The aim of this procedure is to preserve the oocytes, sperm or embryos obtained in Assisted Reproduction processes so that they may be use in future attempts.
Testicular and ovarian tissue may also be cryopreserved in special circumstances.
All cryopreserved material is stored in liquid nitrogen at -196 ºC. The preservation containers used are special tanks designed for the preservation of biological samples which are located in an independent room fitted with the necessary equipment to guarantee the safe and correct preservation of the samples.
Advances are continually being made in cryopreservation techniques with the aim of improving survival and viability rates after thawing.
Up to a few years ago, the most commonly used method for gamete and embryo cryopreservation was a slow freezing method, also known as the conventional method. Over the past few years, a new ultrafast cryopreservation technique has appeared, called vitrification. This technique is gaining more widespread use as it is a more straightforward procedure and, in some cases, similar if not better results have been demonstrated.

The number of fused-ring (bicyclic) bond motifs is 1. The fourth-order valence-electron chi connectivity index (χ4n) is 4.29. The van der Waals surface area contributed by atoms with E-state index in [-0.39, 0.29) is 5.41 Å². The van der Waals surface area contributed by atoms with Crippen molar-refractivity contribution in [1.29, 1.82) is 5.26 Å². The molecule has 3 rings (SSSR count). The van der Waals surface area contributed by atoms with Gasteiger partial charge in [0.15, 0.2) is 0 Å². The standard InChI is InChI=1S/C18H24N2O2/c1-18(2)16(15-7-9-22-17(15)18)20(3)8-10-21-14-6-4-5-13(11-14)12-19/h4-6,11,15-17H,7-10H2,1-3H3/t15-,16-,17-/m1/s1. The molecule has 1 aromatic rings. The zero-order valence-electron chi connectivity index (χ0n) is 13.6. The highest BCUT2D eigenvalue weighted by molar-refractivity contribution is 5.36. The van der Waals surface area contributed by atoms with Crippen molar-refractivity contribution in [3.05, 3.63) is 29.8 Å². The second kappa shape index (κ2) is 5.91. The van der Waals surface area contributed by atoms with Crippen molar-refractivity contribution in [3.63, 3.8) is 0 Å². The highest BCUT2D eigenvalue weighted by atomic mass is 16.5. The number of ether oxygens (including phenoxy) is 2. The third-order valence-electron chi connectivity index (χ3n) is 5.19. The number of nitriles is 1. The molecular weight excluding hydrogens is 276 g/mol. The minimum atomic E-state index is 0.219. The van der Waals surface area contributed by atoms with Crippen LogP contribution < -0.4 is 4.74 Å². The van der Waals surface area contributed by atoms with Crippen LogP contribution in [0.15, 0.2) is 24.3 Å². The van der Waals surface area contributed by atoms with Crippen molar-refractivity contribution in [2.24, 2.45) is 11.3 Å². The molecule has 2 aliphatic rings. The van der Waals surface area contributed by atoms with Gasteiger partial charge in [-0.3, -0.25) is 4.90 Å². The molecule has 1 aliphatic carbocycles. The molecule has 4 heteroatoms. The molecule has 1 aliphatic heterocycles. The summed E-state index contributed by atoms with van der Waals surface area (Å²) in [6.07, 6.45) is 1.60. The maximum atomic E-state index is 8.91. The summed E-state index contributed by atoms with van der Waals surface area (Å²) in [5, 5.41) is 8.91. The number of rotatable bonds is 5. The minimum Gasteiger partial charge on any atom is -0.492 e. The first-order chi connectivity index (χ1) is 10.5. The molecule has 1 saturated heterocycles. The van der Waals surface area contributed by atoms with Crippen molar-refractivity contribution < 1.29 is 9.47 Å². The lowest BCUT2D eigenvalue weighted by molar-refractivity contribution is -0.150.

The cryopreservation of semen is a very widespread technique as it largely facilitates intrauterine insemination (IUI) and IVF cycles. It allows sperm banks to be created and guarantees the preservation of valuable samples; due to scarcity of sperm in semen, due to risk of deterioration or due to the difficulty in obtaining a semen sample.